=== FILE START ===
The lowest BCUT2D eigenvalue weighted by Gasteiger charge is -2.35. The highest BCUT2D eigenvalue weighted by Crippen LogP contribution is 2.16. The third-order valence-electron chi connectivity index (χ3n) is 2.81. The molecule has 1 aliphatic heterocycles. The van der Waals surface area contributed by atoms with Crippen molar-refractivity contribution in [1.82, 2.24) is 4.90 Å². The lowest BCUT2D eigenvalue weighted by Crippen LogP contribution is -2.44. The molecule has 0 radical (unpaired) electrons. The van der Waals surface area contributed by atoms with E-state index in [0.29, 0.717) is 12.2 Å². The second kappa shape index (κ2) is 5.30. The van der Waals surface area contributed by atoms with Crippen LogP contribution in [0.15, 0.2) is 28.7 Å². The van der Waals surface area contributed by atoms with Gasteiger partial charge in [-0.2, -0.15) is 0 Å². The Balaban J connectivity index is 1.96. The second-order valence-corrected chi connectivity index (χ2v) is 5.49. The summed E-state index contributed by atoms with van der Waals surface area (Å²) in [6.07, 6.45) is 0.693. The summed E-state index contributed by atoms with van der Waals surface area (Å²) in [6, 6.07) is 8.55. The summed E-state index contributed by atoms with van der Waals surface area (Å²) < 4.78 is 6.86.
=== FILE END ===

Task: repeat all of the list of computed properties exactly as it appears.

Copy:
The lowest BCUT2D eigenvalue weighted by Gasteiger charge is -2.35. The highest BCUT2D eigenvalue weighted by Crippen LogP contribution is 2.16. The third-order valence-electron chi connectivity index (χ3n) is 2.81. The molecule has 1 aliphatic heterocycles. The van der Waals surface area contributed by atoms with Crippen molar-refractivity contribution in [1.82, 2.24) is 4.90 Å². The lowest BCUT2D eigenvalue weighted by Crippen LogP contribution is -2.44. The molecule has 0 radical (unpaired) electrons. The van der Waals surface area contributed by atoms with E-state index in [0.29, 0.717) is 12.2 Å². The second kappa shape index (κ2) is 5.30. The van der Waals surface area contributed by atoms with Crippen LogP contribution in [0.15, 0.2) is 28.7 Å². The van der Waals surface area contributed by atoms with Gasteiger partial charge in [-0.2, -0.15) is 0 Å². The Balaban J connectivity index is 1.96. The second-order valence-corrected chi connectivity index (χ2v) is 5.49. The summed E-state index contributed by atoms with van der Waals surface area (Å²) in [6.07, 6.45) is 0.693. The summed E-state index contributed by atoms with van der Waals surface area (Å²) in [6, 6.07) is 8.55. The summed E-state index contributed by atoms with van der Waals surface area (Å²) < 4.78 is 6.86.